Breaching the Vibrational Barrier: 1985

Infinity Inc. 19/Justice League of America 244, “The Final Crisis”. Written by Gerry Conway, art by Joe Staton (pencils) and Mike Machlan (inks), edited by Alan Gold.

Following the events of Infinity Inc. 19, in which Earth-2’s superhero team consisting of the children of various Justice Society of America members arrive in the current Justice League’s headquarters in a Detroit Bunker at the behest of Commander Steel – Hank Heywood senior, the former All-Star Squadron member – summoned to attack an imposter Justice League, namely the Detroit team of Vibe, Steel, Gypsy and Vixen, the defeated team gather to re-plan their strategy. Now read on.
The beaten League make their way to the semi-destroyed Satellite headquarters of the old League, with Elongated Man gaining entrance for them. Vibe is still wingeing and displaying his basic ignorance, starting with the Multiverse. JLA leader J’Onn J’Onnz intends to seek aid from Earth-2 and the Justice Society.
Meanwhile, the Infinitors are growing disquieted over the growing lack of evidence that the ‘fake’ League were planning the insurrection Commander Steel claimed. Fury finds the Commander and Mekanique in a medical bay, carrying out an operation that functions as torture on Hank Jr., the modern day Steel. Fury tries to intervene but is knocked out.
Thanks to Zatanna’s magic, the repaired Transmatter is powered up and takes the League to Earth-2, from where they will return with Hawkman, The Flash, Wonder Woman, Dr Mid-Nite and Dr Fate. Before that, Commander Steel and Mekanique turn on and defeat the rest of Infinity Inc. The Commander rants obsessively about how his generation were forged in War, learning the clear distinction between Right and Wrong, but this generation, not having had that experience, are soft and shallow. The new Justice League let him down by not following his beliefs, but Hank Jr is going to be transformed.
The JSA and the JLA arrive unnoticed in the medical bay to hear this. The JSA attack. Commander Steel runs, shocked at his downfall, leaving the unfathomable Mekanique to defend his back, but runs into the JLA, who have revived Hank Jr and supplied him with his costume. Hank Sr wants to back down, not to fight any more, but Hank Jr wants to fight, to get everything out of his system.
Outside, the Crisis on Infinite Earths is building up to terrible heights. Destruction is approaching. The three teams head outside to help, leaving the two Steels to finish their fight, which Hank Jr wins, brutally, but with tears in his eyes.
* * * * *
That was the last of them. There have been team-ups between League and Society since but as these have all taken place on a unitary Earth where the two teams are heroes of different generations, they do not fall into this category. And even now, after a wait of years to finish this series, it’s still incomplete as the final team-up was a crossover with Infinity Inc., and I do not have that issue nor have I any intention of spending good money on any part of a series that I thought was crap.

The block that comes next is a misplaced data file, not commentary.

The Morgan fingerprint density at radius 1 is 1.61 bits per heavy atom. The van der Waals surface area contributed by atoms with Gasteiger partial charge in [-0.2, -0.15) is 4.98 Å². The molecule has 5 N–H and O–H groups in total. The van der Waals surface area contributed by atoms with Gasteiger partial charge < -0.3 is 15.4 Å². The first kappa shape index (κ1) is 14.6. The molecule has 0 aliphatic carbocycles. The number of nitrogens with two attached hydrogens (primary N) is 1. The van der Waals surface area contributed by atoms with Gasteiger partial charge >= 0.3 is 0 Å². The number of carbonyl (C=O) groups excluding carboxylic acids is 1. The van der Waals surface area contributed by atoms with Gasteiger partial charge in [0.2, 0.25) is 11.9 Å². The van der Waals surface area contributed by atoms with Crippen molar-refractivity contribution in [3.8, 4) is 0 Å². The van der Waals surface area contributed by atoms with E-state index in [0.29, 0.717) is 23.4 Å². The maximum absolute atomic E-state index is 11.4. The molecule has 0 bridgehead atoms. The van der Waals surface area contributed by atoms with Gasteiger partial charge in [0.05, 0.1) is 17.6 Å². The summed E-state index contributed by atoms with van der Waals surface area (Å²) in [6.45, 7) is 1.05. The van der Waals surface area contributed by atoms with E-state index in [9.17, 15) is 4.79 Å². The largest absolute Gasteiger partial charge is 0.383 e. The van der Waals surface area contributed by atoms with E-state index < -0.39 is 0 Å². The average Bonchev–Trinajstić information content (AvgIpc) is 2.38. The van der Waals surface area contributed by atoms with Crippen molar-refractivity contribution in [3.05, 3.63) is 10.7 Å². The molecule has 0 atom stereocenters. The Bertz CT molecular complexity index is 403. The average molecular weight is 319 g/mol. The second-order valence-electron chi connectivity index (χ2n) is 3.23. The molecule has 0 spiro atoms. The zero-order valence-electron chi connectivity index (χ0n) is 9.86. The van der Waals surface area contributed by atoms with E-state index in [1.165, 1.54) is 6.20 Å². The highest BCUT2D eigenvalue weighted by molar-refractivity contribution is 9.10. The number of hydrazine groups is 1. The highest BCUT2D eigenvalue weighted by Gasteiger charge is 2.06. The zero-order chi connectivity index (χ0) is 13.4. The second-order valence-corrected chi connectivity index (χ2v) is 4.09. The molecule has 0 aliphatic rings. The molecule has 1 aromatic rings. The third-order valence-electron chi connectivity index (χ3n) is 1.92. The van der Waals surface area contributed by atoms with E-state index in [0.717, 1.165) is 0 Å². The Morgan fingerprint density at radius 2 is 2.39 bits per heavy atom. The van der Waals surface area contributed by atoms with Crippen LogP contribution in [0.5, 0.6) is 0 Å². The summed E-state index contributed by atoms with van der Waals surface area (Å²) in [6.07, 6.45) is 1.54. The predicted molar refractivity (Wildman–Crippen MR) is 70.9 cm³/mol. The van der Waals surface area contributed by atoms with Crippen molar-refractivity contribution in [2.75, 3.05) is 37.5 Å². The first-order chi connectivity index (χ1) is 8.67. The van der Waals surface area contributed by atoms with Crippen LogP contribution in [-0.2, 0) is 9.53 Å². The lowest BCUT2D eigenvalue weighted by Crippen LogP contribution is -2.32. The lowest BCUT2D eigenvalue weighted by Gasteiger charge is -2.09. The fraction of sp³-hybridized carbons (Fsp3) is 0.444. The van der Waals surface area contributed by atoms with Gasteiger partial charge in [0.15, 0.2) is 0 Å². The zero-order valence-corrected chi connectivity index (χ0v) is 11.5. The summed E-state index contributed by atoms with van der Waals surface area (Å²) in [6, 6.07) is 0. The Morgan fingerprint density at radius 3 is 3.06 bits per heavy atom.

So we come in in the middle, and leave without a real ending, everybody rushing off to the overpowering Crisis, which was of greatly more importance than this cliched story about the Generation Gap.
Because that, after all the fuss and bother is stripped away, is all it was. I’ve been critical of Conway who, after his early successes seemed to go to his head, was a very lazy writer, at least in his work on the Justice League. For no apparent reason, Hank Sr develops right-wing tendencies and a grudge against the younger generation, all of which he suddenly forgets when Conway has finished dumping on him: repent, oh repent ye, and don’t bother about plausible characterisation whilst you’re doing it.
Speaking of characterisation, Conway’s Justice League Detroit was a bust from start to finish and showed an astonishing misunderstanding of what DC’s premier team was supposed to be, but it was also rightly criticised in specific for the character of Vibe. Vibe was as obvious as the lights of an oncoming train in a tunnel. He was intended to increase the League’s diversity, be its first Puerto Rican member, which was a laudable ambition, but from the moment it was announced that he would be a break dancer, you knew the point had been lost. Of all the cheap and ignorant cliches that could have been applied to a Puerto Rican, that was the one they’d have all gone for on Family Fortunes.
Just by existing, Vibe was a nightmare – lazy writing personified – but as we’ve seen here, Conway compounded the damage by making him not just ignorant but, in a twisted way, proud of knowing nothing, and suspicious of any attempt to educate him as taking the piss.
On a final note, I bought these team-ups because I loved the Justice Society of America, ever since I first discovered them. Despite many series that have sorely tried my patience I still do, in that ten year old boy’s heart that went out to them. It can’t be denied that a great many of these team-ups, even in the Garner Fox era, demeaned the JSA, more so after 1972, when Len Wein made the team-up into a three-way, squeezing the focus on the world’s oldest superhero team. The originals.
I’m disappointed that there never was a volume 7 of Crisis on Multiple Earths., though if there had been it would have been the weakest volume of the series. At least my take on those tales that, once a year, breached the vibratory barrier for us kids of all ages has finally come to an end.



4 thoughts on “Breaching the Vibrational Barrier: 1985

  1. “Crisis of Infinite Retcons” would have been better title (and given punters more of an indication of how violent was, or hopefully wasn’t) related to the Royal Families of the gots

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